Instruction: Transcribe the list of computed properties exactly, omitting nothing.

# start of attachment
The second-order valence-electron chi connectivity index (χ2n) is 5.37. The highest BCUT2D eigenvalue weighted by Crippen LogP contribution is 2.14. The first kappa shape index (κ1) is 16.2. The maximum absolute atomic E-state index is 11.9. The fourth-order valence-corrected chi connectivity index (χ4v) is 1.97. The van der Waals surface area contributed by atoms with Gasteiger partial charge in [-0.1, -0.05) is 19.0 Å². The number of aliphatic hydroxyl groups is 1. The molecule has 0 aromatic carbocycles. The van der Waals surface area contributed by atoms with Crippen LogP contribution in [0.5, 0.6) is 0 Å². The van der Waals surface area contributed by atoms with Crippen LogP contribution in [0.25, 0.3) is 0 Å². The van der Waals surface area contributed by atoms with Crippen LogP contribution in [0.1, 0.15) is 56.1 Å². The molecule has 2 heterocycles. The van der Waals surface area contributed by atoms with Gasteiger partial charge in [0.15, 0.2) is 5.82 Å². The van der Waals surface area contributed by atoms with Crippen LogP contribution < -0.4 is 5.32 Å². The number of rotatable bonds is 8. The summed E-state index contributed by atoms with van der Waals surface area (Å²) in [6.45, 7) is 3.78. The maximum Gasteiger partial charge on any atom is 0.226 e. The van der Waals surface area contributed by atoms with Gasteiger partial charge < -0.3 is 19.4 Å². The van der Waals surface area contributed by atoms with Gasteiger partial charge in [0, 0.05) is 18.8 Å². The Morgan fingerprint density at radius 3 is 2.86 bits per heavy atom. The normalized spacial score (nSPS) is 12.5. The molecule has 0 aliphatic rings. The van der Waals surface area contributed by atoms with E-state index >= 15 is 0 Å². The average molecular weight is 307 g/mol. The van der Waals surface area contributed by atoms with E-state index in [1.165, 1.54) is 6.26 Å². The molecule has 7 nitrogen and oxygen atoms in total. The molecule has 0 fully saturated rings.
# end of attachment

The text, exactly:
The second-order valence-electron chi connectivity index (χ2n) is 5.37. The highest BCUT2D eigenvalue weighted by Crippen LogP contribution is 2.14. The first kappa shape index (κ1) is 16.2. The maximum absolute atomic E-state index is 11.9. The fourth-order valence-corrected chi connectivity index (χ4v) is 1.97. The van der Waals surface area contributed by atoms with Gasteiger partial charge in [-0.1, -0.05) is 19.0 Å². The number of aliphatic hydroxyl groups is 1. The molecule has 0 aromatic carbocycles. The van der Waals surface area contributed by atoms with Crippen LogP contribution in [0.5, 0.6) is 0 Å². The van der Waals surface area contributed by atoms with Crippen LogP contribution in [0.25, 0.3) is 0 Å². The van der Waals surface area contributed by atoms with Crippen LogP contribution in [0.1, 0.15) is 56.1 Å². The molecule has 2 heterocycles. The van der Waals surface area contributed by atoms with Gasteiger partial charge in [0.15, 0.2) is 5.82 Å². The van der Waals surface area contributed by atoms with Crippen LogP contribution < -0.4 is 5.32 Å². The number of rotatable bonds is 8. The summed E-state index contributed by atoms with van der Waals surface area (Å²) in [6.45, 7) is 3.78. The maximum Gasteiger partial charge on any atom is 0.226 e. The van der Waals surface area contributed by atoms with Gasteiger partial charge < -0.3 is 19.4 Å². The van der Waals surface area contributed by atoms with Gasteiger partial charge in [0, 0.05) is 18.8 Å². The Morgan fingerprint density at radius 3 is 2.86 bits per heavy atom. The normalized spacial score (nSPS) is 12.5. The molecule has 0 aliphatic rings. The van der Waals surface area contributed by atoms with E-state index >= 15 is 0 Å². The average molecular weight is 307 g/mol. The van der Waals surface area contributed by atoms with E-state index in [1.165, 1.54) is 6.26 Å². The molecule has 7 nitrogen and oxygen atoms in total. The molecule has 0 fully saturated rings.